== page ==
Fuel consumption is a very important issue, and much besides the airplane or engine manufacturer influences the final result. Both Airbus and Boeing publish only marketing numbers, and require a non-disclosure agreement before they reveal any meaningful figures.
Approximately three quarters of the progress in fuel consumption in the last fifty years has been achieved with better engines, and the airframe and better operational procedures contributed only the remaining quarter. If there is any difference between contemporary Airbus and Boeing planes, it is very small, and any advantage is usually reversed with the next upgrade or new model from either company.
Here is a related question: Atlantic fuel burn estimations. It has links to tools for fuel burn calculations.
For a first approximation, use 55 to 65 g of fuel per Newton-hour or 15 to 18 g per kN of thrust per second with modern jet engines. Please do not use the static thrust at sea level, but the actual thrust at the right flight Mach number and altitude. If you lack this figure: A modern airliner needs thrust equivalent to between 1/18th (5.6%) and 1/12th (8.3%) of its weight. In cruise flight at Mach 0.82 the higher number of 8.3% should be used.
Things which have an influence on fuel consumption:
- Flight speed. Usually flying a little slower helps, but normal operations are already quite close to the optimum. See here for a related question.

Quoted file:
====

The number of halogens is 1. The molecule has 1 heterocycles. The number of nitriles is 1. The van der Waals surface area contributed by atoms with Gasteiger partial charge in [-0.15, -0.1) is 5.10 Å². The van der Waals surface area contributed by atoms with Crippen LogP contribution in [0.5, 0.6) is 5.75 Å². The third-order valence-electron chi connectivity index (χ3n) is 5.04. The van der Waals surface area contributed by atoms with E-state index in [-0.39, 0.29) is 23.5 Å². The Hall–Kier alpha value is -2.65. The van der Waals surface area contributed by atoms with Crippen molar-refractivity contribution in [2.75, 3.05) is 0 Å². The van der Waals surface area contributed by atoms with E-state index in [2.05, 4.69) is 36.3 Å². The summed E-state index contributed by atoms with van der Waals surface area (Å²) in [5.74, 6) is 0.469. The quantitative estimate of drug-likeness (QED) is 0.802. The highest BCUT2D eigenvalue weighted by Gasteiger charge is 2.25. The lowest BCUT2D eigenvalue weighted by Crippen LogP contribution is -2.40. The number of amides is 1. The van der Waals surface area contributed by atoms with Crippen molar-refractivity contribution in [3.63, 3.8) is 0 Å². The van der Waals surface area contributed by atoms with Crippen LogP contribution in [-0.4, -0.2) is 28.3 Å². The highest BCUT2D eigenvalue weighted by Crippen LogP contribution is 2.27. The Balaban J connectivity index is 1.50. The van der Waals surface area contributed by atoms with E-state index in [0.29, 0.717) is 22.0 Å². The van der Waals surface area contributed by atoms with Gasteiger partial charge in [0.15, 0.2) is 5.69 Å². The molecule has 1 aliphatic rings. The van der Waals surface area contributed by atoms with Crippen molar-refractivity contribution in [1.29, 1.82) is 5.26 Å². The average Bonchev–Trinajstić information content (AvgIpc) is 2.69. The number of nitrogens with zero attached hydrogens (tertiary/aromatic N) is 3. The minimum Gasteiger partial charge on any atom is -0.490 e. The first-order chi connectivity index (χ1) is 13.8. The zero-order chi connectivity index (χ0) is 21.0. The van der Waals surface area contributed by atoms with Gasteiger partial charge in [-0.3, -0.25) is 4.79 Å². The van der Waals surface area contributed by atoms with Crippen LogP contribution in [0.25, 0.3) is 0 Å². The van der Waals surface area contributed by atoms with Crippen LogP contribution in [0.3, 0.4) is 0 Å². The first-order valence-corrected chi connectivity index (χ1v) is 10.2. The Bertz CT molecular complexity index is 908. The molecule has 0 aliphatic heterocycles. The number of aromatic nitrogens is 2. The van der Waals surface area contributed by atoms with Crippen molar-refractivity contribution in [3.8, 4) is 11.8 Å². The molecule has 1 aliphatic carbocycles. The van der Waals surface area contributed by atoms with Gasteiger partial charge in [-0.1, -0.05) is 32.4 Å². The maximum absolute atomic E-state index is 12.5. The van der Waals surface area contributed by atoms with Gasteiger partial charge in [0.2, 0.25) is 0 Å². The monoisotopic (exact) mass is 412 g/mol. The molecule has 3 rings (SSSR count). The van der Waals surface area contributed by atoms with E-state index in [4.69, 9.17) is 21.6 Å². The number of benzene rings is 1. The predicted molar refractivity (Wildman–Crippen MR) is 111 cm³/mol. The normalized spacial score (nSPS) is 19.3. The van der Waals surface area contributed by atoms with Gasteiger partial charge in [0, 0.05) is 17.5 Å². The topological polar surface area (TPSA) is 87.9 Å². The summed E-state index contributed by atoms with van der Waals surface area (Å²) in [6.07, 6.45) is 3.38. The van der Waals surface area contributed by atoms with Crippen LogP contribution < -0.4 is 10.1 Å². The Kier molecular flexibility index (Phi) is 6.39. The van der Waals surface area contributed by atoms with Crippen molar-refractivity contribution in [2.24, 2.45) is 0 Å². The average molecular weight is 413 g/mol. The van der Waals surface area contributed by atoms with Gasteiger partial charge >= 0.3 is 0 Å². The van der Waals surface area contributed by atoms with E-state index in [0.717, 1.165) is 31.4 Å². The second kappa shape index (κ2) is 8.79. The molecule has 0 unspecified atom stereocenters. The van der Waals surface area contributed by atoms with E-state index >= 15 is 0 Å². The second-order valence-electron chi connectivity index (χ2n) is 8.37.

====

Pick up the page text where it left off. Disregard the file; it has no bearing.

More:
- Flight altitude. Flying as high as thrust allows helps, but is not always possible. See here for a related question.
- Operating mass. Lighter aircraft can fly higher and have less drag. Excessive reserve fuel rules cause fuel burn to go up.
- Flight path. Usually the direct route is best, but sometimes gains can be made by avoiding a headwind en route.
- Proper piloting. Flying with a small amount of sideslip already destroys any advantage winglets might have, and drag goes up quickly with sideslip. This is mostly an issue for propeller airplanes, though.
- Maintenance status of the engines. Engines lose a few percent of efficiency over their operating life.
- Maintenance status of the airframe. Dirty wings or badly fitting doors produce more drag, and condensed water in the belly adds some additional weight which increases fuel burn. Condensed moisture can accumulate in the fuselage, and airliners in Africa can well have a few tons of condensed water onboard.
This is why in real life the fuel burn varies, so any published figures out of context are hard to verify.